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This article was published on September 6, 2011

How to use humor in social media, and sell it to the boss

How to use humor in social media, and sell it to the boss
Dan Taylor
Story by

Dan Taylor

Dan Taylor is a professional Photographer and freelance writer based in Vienna, Austria. Dan is a co-founder at Heisenberg Media and speci Dan Taylor is a professional Photographer and freelance writer based in Vienna, Austria. Dan is a co-founder at Heisenberg Media and specializes in conference photography. You can find him on Facebook and Twitter

Two guys walk into a bar. Ouch. Insert rimshot and cymbal here. Ok, probably not the funniest thing you’ve heard or seen today, but can you remember what that humorous moment was? I’ll bet you can. Was it a 30 second advertising spot? Was it your favorite morning radio DJ? 4 venture capitalists rapping? Or perhaps a YouTube video illustrating the power of the force?

Either way, by employing humor in their message these advertisers, radio personalities, or car manufacturers not only got their message in front of you, but they presented it in such a way that you remembered it. While the previous examples illustrate messages that have a decent sized budget behind them, clever marketers know that adding a bit of humor to your social media campaigns can make the critical difference between yawn and yahoo!

Why Humor?

To effectively use a good chuckle in your social media messaging, it’s important to first understand why humor can go such a long way. Depending on which theorist you subscribe to there are anywhere between 2 and 10 primary human emotions. However, a 1993 Journal of Marketing study revealed that,

“Humor is more likely to enhance recall, evaluation, and purchase intention when the humorous message coincides with ad objectives, is well-integrated with those objectives, and is viewed as appropriate for the product category. Under such circumstances, humorous advertising is more likely to secure audience attention, increase memorability, overcome sales resistance, and enhance message persuasiveness.”

Any of these sounding exactly like your social media objectives?

A lil’ dash’ll do ya

Using humor in your social media channels can be a highly effective way to convey your message, but it shouldn’t be the only way you convey your message. I like to think of humor in social media as the special sauce. Meaning, not every hamburger you eat has a special sauce on it, but when you’re greeted with that zestful taste it’s either a pleasant or unpleasant experience, depending on your propensity towards special sauce.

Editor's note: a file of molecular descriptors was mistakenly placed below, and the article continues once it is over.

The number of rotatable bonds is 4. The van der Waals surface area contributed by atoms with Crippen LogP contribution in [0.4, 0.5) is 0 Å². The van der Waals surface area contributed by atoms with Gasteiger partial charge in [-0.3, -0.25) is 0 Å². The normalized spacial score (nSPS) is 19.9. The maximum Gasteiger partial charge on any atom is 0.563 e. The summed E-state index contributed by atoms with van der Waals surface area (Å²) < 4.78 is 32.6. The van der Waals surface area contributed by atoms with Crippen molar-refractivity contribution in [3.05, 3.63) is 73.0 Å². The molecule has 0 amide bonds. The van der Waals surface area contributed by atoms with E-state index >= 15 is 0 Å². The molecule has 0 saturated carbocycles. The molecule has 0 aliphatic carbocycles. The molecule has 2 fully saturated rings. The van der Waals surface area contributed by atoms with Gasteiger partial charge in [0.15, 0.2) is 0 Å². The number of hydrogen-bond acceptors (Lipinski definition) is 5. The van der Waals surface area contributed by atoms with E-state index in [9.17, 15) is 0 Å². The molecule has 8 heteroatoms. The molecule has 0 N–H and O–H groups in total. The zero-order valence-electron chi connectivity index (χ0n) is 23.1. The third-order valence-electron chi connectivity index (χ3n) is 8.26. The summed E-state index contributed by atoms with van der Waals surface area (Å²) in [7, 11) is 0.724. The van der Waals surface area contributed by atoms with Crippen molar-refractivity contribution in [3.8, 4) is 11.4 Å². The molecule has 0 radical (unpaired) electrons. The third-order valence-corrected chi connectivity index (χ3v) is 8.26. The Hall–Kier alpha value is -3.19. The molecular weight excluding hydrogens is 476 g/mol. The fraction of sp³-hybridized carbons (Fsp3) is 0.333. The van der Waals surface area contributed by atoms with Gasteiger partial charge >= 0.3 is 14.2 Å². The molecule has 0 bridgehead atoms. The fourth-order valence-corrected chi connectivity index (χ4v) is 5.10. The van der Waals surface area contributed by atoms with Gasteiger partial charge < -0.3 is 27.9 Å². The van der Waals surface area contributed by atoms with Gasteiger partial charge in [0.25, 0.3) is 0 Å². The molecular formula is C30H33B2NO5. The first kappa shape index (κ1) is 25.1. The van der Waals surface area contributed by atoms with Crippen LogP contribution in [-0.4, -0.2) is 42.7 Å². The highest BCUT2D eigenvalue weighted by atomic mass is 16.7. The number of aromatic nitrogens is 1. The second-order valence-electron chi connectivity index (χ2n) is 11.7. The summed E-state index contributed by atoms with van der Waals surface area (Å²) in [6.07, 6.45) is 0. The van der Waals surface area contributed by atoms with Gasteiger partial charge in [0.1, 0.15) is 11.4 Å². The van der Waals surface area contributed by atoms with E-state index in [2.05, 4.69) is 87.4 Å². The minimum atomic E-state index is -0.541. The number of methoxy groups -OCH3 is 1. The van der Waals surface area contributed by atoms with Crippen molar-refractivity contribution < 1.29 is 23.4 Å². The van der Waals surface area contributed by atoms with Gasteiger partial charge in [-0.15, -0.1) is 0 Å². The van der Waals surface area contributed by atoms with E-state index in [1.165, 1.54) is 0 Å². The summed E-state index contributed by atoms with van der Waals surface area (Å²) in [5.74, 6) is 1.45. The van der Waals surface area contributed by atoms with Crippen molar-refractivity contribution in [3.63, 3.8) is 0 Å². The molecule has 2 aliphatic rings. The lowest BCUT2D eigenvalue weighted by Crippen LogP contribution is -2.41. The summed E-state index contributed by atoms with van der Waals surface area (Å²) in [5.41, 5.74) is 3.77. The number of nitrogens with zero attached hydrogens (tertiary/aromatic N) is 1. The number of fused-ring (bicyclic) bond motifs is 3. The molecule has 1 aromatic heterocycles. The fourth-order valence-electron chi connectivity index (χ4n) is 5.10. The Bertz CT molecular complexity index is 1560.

The same is true for humor in your messaging. Your core messages should focus around customer interaction, building relationships and trusts, etc., i.e. the paddy and the buns. A fan of special sauce or not, eating the same burger day in, day out, will eventually start to taste the same. But by throwing some special sauce on that burger, you’ve made my interaction with your brand zestful, new and exciting.

However, special sauce is exactly that; special. Using humor in your social media channels should be treated the same way. If you’re using special sauce everyday, it no longer retains it’s special status, and simply becomes sauce.

Funny like ha, ha?

As subjective as it is, humor can take on many different forms, and those that have truly mastered it, are gainfully employed in Hollywood. So, what do the rest of us do? Here are a few points to get you headed in the right direction.

  1. Observe. This is a standard page from a comedian’s repertoire. Steven Colbert, George Carlin, even Mark Twain are/were all masters of this. By taking everyday events, and adding their own brand of WTF? to it, they create messages that are both loaded with opinion, and memorable. Is there an everyday problem that your product or service addresses? Has this issue appeared recently in the media? Carpe Diem!
  2. Parody. Another page from the comedic handbook, but this time, it’s time to turn the mirror inward. Whether you’re selling tacos from a food truck, or $20 million technology solutions, there’s got to be something that you can poke a bit of fun at yourself for. The parody might be one of the hardest to pitch to the boardroom (see below), but it can also be one of the most memorable. A few years back, Cisco absolutely nailed this format with a clever Valentines Day gift video that not only tickled the funny bone, but also banked off the love emotion in a tongue in cheek manner.